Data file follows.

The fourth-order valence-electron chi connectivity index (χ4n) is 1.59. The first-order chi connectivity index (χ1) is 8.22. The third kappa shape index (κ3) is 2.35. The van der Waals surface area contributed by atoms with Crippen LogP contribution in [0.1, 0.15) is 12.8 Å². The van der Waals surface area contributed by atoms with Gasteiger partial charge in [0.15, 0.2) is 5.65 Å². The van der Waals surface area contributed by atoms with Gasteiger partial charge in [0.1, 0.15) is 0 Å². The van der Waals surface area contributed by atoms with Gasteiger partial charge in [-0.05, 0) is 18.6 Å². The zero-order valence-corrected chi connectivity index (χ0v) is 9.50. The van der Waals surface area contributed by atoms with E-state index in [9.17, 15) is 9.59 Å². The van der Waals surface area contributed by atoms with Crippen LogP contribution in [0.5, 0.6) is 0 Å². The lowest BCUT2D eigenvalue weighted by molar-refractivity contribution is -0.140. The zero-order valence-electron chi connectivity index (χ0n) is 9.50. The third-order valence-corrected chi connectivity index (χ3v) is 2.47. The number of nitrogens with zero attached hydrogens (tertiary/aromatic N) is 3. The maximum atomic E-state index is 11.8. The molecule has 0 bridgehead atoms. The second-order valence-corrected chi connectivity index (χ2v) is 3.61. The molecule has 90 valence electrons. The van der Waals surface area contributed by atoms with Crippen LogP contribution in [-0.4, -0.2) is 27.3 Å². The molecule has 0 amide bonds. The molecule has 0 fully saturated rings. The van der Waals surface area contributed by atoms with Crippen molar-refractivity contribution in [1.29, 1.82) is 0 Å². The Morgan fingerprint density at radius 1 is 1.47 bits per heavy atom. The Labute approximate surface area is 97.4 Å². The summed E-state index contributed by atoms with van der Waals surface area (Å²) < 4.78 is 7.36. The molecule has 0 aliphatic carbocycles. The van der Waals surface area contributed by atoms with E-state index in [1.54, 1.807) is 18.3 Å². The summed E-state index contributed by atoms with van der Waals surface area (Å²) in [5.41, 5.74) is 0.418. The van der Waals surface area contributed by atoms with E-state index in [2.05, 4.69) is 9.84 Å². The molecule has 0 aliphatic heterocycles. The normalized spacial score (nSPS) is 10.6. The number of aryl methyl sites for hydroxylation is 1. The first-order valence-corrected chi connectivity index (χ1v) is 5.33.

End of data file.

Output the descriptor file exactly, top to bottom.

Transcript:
The fourth-order valence-electron chi connectivity index (χ4n) is 1.59. The first-order chi connectivity index (χ1) is 8.22. The third kappa shape index (κ3) is 2.35. The van der Waals surface area contributed by atoms with Crippen LogP contribution in [0.1, 0.15) is 12.8 Å². The van der Waals surface area contributed by atoms with Gasteiger partial charge in [0.15, 0.2) is 5.65 Å². The van der Waals surface area contributed by atoms with Gasteiger partial charge in [0.1, 0.15) is 0 Å². The van der Waals surface area contributed by atoms with Gasteiger partial charge in [-0.05, 0) is 18.6 Å². The zero-order valence-corrected chi connectivity index (χ0v) is 9.50. The van der Waals surface area contributed by atoms with E-state index in [9.17, 15) is 9.59 Å². The van der Waals surface area contributed by atoms with Crippen LogP contribution in [0.5, 0.6) is 0 Å². The lowest BCUT2D eigenvalue weighted by molar-refractivity contribution is -0.140. The zero-order valence-electron chi connectivity index (χ0n) is 9.50. The third-order valence-corrected chi connectivity index (χ3v) is 2.47. The number of nitrogens with zero attached hydrogens (tertiary/aromatic N) is 3. The maximum atomic E-state index is 11.8. The molecule has 0 bridgehead atoms. The second-order valence-corrected chi connectivity index (χ2v) is 3.61. The molecule has 90 valence electrons. The van der Waals surface area contributed by atoms with Crippen LogP contribution in [-0.4, -0.2) is 27.3 Å². The molecule has 0 amide bonds. The molecule has 0 fully saturated rings. The van der Waals surface area contributed by atoms with Crippen molar-refractivity contribution in [1.29, 1.82) is 0 Å². The Morgan fingerprint density at radius 1 is 1.47 bits per heavy atom. The Labute approximate surface area is 97.4 Å². The summed E-state index contributed by atoms with van der Waals surface area (Å²) < 4.78 is 7.36. The molecule has 0 aliphatic carbocycles. The van der Waals surface area contributed by atoms with E-state index in [1.54, 1.807) is 18.3 Å². The summed E-state index contributed by atoms with van der Waals surface area (Å²) in [5.41, 5.74) is 0.418. The van der Waals surface area contributed by atoms with E-state index in [2.05, 4.69) is 9.84 Å². The molecule has 0 aliphatic heterocycles. The normalized spacial score (nSPS) is 10.6. The number of aryl methyl sites for hydroxylation is 1. The first-order valence-corrected chi connectivity index (χ1v) is 5.33.